The symmetric group is a very complicated object (indeed, any finite group is a subgroup of a symmetric group, by Cayley’s theorem), but its representation theory has been understood for 100 years and has many interesting combinatorial facets.

In the modern language, we can package the entire representation theory of ${S_n}$ into a category ${\mathrm{Rep}^{\mathrm{ord}}(S_n)}$ (depending on the nonnegative integer ${n}$). This is a very interesting category for several reasons. The first, and most obvious, part of its structure is that it is a ${\mathbb{C}}$-linear abelian category.

More interestingly, it’s semisimple: every exact sequence splits. This is because the group algebra ${\mathbb{C}[S_n]}$ is semisimple, by Maschke’s theorem. In addition, it is a tensor category: we can define the tensor product of any two representations of a group in a natural way, and ${S_n}$ is no exception. It is even a symmetric tensor category because we have a nice isomorphism ${X \otimes Y \rightarrow Y \otimes X}$ for any two representations ${X,Y}$.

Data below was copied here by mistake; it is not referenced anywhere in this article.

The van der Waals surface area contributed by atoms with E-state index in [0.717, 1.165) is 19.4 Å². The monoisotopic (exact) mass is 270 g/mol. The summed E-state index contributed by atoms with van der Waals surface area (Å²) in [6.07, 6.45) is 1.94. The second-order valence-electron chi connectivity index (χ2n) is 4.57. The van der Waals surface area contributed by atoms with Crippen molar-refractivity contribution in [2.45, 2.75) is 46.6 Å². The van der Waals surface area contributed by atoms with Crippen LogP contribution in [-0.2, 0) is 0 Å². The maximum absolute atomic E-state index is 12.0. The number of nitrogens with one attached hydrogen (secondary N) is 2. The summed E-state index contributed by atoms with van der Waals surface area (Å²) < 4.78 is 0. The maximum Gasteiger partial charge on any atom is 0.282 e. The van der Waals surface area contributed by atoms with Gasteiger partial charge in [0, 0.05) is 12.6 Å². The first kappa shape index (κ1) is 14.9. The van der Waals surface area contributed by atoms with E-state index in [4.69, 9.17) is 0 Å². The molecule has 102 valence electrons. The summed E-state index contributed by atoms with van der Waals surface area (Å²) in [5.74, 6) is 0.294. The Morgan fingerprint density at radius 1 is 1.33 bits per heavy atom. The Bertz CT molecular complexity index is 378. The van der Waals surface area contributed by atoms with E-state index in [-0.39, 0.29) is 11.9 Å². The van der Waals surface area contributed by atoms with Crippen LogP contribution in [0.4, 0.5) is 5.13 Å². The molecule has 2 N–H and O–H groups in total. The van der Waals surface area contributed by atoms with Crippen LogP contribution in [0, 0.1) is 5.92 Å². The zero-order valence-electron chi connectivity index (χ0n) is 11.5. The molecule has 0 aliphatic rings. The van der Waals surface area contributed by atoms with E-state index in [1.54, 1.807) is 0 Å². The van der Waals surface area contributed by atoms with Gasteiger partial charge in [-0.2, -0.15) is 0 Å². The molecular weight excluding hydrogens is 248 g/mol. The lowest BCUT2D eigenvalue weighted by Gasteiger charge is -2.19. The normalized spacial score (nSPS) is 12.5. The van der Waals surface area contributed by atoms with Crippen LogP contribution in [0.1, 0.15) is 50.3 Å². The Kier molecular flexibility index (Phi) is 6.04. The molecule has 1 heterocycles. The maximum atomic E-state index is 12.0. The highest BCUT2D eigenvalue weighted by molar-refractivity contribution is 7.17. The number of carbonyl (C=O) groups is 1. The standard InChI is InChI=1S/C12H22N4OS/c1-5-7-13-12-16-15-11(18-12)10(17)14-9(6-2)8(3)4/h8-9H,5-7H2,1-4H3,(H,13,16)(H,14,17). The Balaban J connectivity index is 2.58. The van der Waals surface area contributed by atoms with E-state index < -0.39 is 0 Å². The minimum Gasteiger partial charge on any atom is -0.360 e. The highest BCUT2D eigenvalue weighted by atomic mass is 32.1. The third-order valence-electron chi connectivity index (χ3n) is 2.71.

Technically, all this works for any finite group. What’s special about the symmetric group is, for instance, the very nice way the simple objects of ${\mathrm{Rep}^{\mathrm{ord}}(S_n)}$ (i.e. irreducible representations) are parametrized. Namely, (as for every finite group) they are in bijection with the conjugacy classes of ${S_n}$, but (unlike for other groups) we have an explicit map between such conjugacy classes and irreducible representations. Since each conjugacy class of ${S_n}$ corresponds to a partiton of ${n}$ (a well-known fact easily seen because any permutation can be written as a product of disjoint cycles),

The whole idea behind Deligne’s work is that, while there isn’t any such thing as a symmetric group on ${\pi}$ elements, there is nevertheless a category ${\mathrm{Rep}(S_\pi)}$ (or more generally ${\mathrm{Rep}(S_t)}$ for ${t \in \mathbb{C}}$) that has much of the same structure. Deligne constructed these categories via an interpolation procedure.